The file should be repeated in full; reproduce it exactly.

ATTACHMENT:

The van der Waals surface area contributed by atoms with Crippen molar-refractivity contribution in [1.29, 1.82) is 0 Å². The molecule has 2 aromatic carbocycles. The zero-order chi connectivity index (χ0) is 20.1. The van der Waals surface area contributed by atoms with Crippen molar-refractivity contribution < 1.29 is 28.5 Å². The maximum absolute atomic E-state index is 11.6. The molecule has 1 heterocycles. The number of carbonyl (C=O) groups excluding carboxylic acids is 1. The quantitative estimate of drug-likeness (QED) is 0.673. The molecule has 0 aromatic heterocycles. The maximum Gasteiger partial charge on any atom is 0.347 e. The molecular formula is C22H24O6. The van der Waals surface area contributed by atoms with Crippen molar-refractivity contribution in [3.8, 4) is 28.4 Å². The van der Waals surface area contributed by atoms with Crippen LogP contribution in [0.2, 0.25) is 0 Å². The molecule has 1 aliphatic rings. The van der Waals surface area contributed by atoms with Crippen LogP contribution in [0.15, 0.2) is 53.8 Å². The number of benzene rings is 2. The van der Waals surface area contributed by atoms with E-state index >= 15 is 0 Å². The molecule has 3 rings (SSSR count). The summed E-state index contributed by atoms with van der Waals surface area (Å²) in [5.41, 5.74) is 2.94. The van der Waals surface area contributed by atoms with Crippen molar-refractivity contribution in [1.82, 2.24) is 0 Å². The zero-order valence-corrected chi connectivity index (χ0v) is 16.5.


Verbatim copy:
The van der Waals surface area contributed by atoms with Crippen molar-refractivity contribution in [1.29, 1.82) is 0 Å². The molecule has 2 aromatic carbocycles. The zero-order chi connectivity index (χ0) is 20.1. The van der Waals surface area contributed by atoms with Crippen molar-refractivity contribution < 1.29 is 28.5 Å². The maximum absolute atomic E-state index is 11.6. The molecule has 1 heterocycles. The number of carbonyl (C=O) groups excluding carboxylic acids is 1. The quantitative estimate of drug-likeness (QED) is 0.673. The molecule has 0 aromatic heterocycles. The maximum Gasteiger partial charge on any atom is 0.347 e. The molecular formula is C22H24O6. The van der Waals surface area contributed by atoms with Crippen molar-refractivity contribution in [3.8, 4) is 28.4 Å². The van der Waals surface area contributed by atoms with Crippen LogP contribution in [0.2, 0.25) is 0 Å². The molecule has 1 aliphatic rings. The van der Waals surface area contributed by atoms with Crippen LogP contribution in [0.15, 0.2) is 53.8 Å². The number of benzene rings is 2. The van der Waals surface area contributed by atoms with E-state index >= 15 is 0 Å². The molecule has 3 rings (SSSR count). The summed E-state index contributed by atoms with van der Waals surface area (Å²) in [5.41, 5.74) is 2.94. The van der Waals surface area contributed by atoms with Crippen molar-refractivity contribution in [1.82, 2.24) is 0 Å². The zero-order valence-corrected chi connectivity index (χ0v) is 16.5.